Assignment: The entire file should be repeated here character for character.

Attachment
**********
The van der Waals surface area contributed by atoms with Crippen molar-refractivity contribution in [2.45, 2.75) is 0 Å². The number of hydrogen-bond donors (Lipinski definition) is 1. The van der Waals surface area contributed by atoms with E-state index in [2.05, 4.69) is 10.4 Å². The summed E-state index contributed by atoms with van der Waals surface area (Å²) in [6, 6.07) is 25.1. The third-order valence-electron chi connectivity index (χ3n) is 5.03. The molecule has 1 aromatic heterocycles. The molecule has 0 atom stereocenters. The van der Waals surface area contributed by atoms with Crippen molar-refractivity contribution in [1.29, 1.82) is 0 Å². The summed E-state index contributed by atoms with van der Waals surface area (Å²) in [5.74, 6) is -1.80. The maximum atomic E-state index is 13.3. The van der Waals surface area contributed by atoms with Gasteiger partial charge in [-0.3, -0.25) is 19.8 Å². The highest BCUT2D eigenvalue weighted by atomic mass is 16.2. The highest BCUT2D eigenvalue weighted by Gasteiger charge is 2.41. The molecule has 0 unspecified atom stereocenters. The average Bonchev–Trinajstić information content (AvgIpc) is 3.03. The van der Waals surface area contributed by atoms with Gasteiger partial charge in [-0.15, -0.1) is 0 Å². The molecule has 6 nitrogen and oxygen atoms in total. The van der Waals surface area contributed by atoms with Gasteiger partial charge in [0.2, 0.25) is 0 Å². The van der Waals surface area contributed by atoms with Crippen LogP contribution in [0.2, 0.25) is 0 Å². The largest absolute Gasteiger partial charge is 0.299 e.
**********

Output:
The van der Waals surface area contributed by atoms with Crippen molar-refractivity contribution in [2.45, 2.75) is 0 Å². The number of hydrogen-bond donors (Lipinski definition) is 1. The van der Waals surface area contributed by atoms with E-state index in [2.05, 4.69) is 10.4 Å². The summed E-state index contributed by atoms with van der Waals surface area (Å²) in [6, 6.07) is 25.1. The third-order valence-electron chi connectivity index (χ3n) is 5.03. The molecule has 1 aromatic heterocycles. The molecule has 0 atom stereocenters. The van der Waals surface area contributed by atoms with Crippen molar-refractivity contribution in [1.29, 1.82) is 0 Å². The summed E-state index contributed by atoms with van der Waals surface area (Å²) in [5.74, 6) is -1.80. The maximum atomic E-state index is 13.3. The van der Waals surface area contributed by atoms with Gasteiger partial charge in [-0.3, -0.25) is 19.8 Å². The highest BCUT2D eigenvalue weighted by atomic mass is 16.2. The highest BCUT2D eigenvalue weighted by Gasteiger charge is 2.41. The molecule has 0 unspecified atom stereocenters. The average Bonchev–Trinajstić information content (AvgIpc) is 3.03. The van der Waals surface area contributed by atoms with Gasteiger partial charge in [-0.15, -0.1) is 0 Å². The molecule has 6 nitrogen and oxygen atoms in total. The van der Waals surface area contributed by atoms with Gasteiger partial charge in [0.2, 0.25) is 0 Å². The van der Waals surface area contributed by atoms with Crippen LogP contribution in [0.2, 0.25) is 0 Å². The largest absolute Gasteiger partial charge is 0.299 e.